First, let's get one thing straight. You can consider tugging on Superman's cape. You can probably spit into the wind without severe repurcussions. You can suggest that Michael Arrington likes to dress up in women's clothing and go clubbing in his size 14 stilettos. You can do and say all kinds of things on the Net that would be otherwise considered vulgar or even dangerous in civilized company.
But you don't mess around with 4chan, the most diabolical, fiendish, loosely disorganized body of digital miscreants on the InterWebs. Anybody with any sense knows that.
[ Want to cash in on your IT experiences? InfoWorld is looking for stories of an amazing or amusing IT adventure, lesson learned, or war tale from the trenches. Send your story to email@example.com. If we publish it, we'll keep you anonymous and send you a $50 American Express gift cheque. ]
Well, make that anybody but London firm ACS:Law, which decided to mess around with 4chan and is now paying the price (along with a lot of otherwise innocent people).
As regular readers of this blog know, 4chan is the group loosely associated with "Anonymous," which caused the Church of Scientology fits in 2008 and posted fake news reports of the death (from cocaine overdose) of AT&T CEO Randall Stephenson in July 2009. The 4chan message board is responsible for such Internet memes as Rickrolling and Lol Catz, and its members managed to get their nominal leader, Christopher Pool (aka Moot), elected Time Magazine's "Most Influential Person of 2009" by gaming the Time.com website.
The collective ingenuity and sheer adolescent bravado of the 4channers is something to behold. Like I said, you don't want to mess with them.
Recently, 4chan began venting its ire upon the RIAA, the MPAA, and agents engaged by said parties to take down BitTorrent sites like Pirate Bay in what it called "Operation: Payback is a bitch." The 4channers began by launching DDoS attacks against these sites on earlier this month, taking them offline for a few hours, grabbing a few headlines, but otherwise having little more than a symbolic impact on their operations.
One of the sites attacked was ACS:Law, a U.K.-based law firm engaged by copyright holders to pursue file swappers. U.K. tech news site The Register contacted ACS:Law chief Andrew Crossley by phone to ask him about the attacks. The Reg quoted him thusly:
"It was only down for a few hours. I have far more concern over the fact of my train turning up 10 minutes late or having to queue for a coffee than them wasting my time with this sort of rubbish," he said.
Yes, that's right. He messed with 4chan, in public. As Scooby Doo might say, "rut-ro."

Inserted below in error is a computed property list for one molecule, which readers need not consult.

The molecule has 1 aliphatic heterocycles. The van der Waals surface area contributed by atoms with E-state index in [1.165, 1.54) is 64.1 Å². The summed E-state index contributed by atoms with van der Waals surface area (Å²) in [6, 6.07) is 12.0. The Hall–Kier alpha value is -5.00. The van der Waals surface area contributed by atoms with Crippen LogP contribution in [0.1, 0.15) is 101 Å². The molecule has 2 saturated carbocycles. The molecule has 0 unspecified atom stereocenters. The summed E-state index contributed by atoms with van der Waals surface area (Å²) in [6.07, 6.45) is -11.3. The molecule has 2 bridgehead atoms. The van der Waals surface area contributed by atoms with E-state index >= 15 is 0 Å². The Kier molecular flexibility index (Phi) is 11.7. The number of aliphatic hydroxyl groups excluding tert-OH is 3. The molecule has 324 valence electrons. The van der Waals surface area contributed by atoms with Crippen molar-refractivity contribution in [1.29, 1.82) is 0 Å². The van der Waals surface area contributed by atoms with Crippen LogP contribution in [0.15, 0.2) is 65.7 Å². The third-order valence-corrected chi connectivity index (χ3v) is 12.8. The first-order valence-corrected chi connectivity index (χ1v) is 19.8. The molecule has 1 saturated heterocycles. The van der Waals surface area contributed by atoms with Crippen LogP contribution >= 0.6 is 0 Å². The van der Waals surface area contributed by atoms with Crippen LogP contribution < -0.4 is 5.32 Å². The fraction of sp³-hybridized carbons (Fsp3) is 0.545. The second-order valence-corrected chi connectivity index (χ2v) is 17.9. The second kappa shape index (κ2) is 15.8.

It turns out that, among other things, ACS:Law represents content providers in the adult entertainment industry and has been aggressively pursuing people accused of illegally swapping porn on file sharing networks, trying to extract money out of them. But while ACS may be tigers in pursuing copyright scofflaws, it was meek as a kitten when it came to keeping the names and addresses of those alleged porn fiends secure.
So 4chan hacked the ACS site, scooped up the completely unencrypted database of emails about the 5,300 British citizens that ACS has been dunning, and published it -- on Pirate Bay, naturally.
ACS may be found guilty of violating the U.K.'s Data Protection Act and be liable for fines of £500,000  (about $800K). BT, the telecom giant that sent ACS information on some of its users in an unencrypted Excel spreadsheet, may also face stiff fines under the Act. But the biggest victims of 4chan's hack may be the people whose names are permanently besmirched by allegations of downloading "Chubby Chasers" and "Bareback Britain."
The Torrent Freak blog summarizes some of the ACS emails that were posted on Pirate Bay:
On one letter a married man explains how he, his wife and his family have been affected by wrongful allegations that he downloaded gay porn movie 'Bareback Britain'. ...
A single mother of two explains how her husband who left her the previous year could have been responsible for the infringement and offers to pay the 'fine' of £495 in instalments for £20/£30 per month. ...
Another case where a woman wrongfully accused finds out her son carried out the infringement was forced into paying on his behalf, despite the fact that she was neither liable nor responsible.
So if you thought the RIAA and MPAA were a******s, it seems their friends across the pond are just as rotten. Yes, some of those 5,300 people were downloading porn, and yes some were trying to avoid having to pay for it. Still, having their lives ruined seems too steep a price for those deeds.
Unfortunately, the concept of collateral damage doesn't hold much weight with the 4channers. They clearly operate under a scorched-earth/take-no-prisoners policy. Had some adult supervision prevailed, they might have been able to make their point while still redacting the personal information of the porn-loving British public.
Still, as ACS has now probably learned, it shouldn't have messed with 4chan. I certainly wouldn't.
Have you ever done anything on the Net you wouldn't want your neighbors (or 1 billion netizens) to know about it? You can be honest -- we're all friends here. Post your misdeeds below or email them to me: firstname.lastname@example.org.
Join the CIO Australia group on LinkedIn. The group is open to CIOs, IT Directors, COOs, CTOs and senior IT managers.